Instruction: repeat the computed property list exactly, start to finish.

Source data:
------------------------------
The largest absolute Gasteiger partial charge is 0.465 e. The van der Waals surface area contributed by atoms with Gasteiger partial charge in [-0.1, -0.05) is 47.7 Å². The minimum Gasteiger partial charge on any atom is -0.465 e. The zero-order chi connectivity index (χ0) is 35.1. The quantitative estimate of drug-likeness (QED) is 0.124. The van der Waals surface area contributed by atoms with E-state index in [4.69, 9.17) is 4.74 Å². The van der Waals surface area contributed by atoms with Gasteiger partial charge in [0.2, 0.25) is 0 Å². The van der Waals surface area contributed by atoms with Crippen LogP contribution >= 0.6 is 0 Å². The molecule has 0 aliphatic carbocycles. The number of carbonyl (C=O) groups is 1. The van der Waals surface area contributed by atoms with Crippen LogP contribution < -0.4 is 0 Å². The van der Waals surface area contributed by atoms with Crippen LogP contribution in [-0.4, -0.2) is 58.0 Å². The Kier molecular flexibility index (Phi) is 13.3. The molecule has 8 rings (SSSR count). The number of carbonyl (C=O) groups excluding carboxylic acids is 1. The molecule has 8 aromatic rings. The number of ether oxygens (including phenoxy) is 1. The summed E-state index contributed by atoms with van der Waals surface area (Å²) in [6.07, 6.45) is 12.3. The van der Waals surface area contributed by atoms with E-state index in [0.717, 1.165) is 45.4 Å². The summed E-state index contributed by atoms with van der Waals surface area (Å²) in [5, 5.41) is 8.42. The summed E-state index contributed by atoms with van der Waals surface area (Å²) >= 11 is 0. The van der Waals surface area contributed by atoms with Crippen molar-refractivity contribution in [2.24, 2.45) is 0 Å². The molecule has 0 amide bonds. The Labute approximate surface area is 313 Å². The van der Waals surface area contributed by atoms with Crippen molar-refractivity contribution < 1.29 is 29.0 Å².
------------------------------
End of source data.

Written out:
The largest absolute Gasteiger partial charge is 0.465 e. The van der Waals surface area contributed by atoms with Gasteiger partial charge in [-0.1, -0.05) is 47.7 Å². The minimum Gasteiger partial charge on any atom is -0.465 e. The zero-order chi connectivity index (χ0) is 35.1. The quantitative estimate of drug-likeness (QED) is 0.124. The van der Waals surface area contributed by atoms with E-state index in [4.69, 9.17) is 4.74 Å². The van der Waals surface area contributed by atoms with Gasteiger partial charge in [0.2, 0.25) is 0 Å². The van der Waals surface area contributed by atoms with Crippen LogP contribution >= 0.6 is 0 Å². The molecule has 0 aliphatic carbocycles. The number of carbonyl (C=O) groups is 1. The van der Waals surface area contributed by atoms with Crippen LogP contribution < -0.4 is 0 Å². The van der Waals surface area contributed by atoms with Crippen LogP contribution in [-0.4, -0.2) is 58.0 Å². The Kier molecular flexibility index (Phi) is 13.3. The molecule has 8 rings (SSSR count). The number of carbonyl (C=O) groups excluding carboxylic acids is 1. The molecule has 8 aromatic rings. The number of ether oxygens (including phenoxy) is 1. The summed E-state index contributed by atoms with van der Waals surface area (Å²) in [6.07, 6.45) is 12.3. The van der Waals surface area contributed by atoms with E-state index in [0.717, 1.165) is 45.4 Å². The summed E-state index contributed by atoms with van der Waals surface area (Å²) in [5, 5.41) is 8.42. The summed E-state index contributed by atoms with van der Waals surface area (Å²) >= 11 is 0. The van der Waals surface area contributed by atoms with Crippen molar-refractivity contribution in [2.24, 2.45) is 0 Å². The molecule has 0 amide bonds. The Labute approximate surface area is 313 Å². The van der Waals surface area contributed by atoms with Crippen molar-refractivity contribution < 1.29 is 29.0 Å².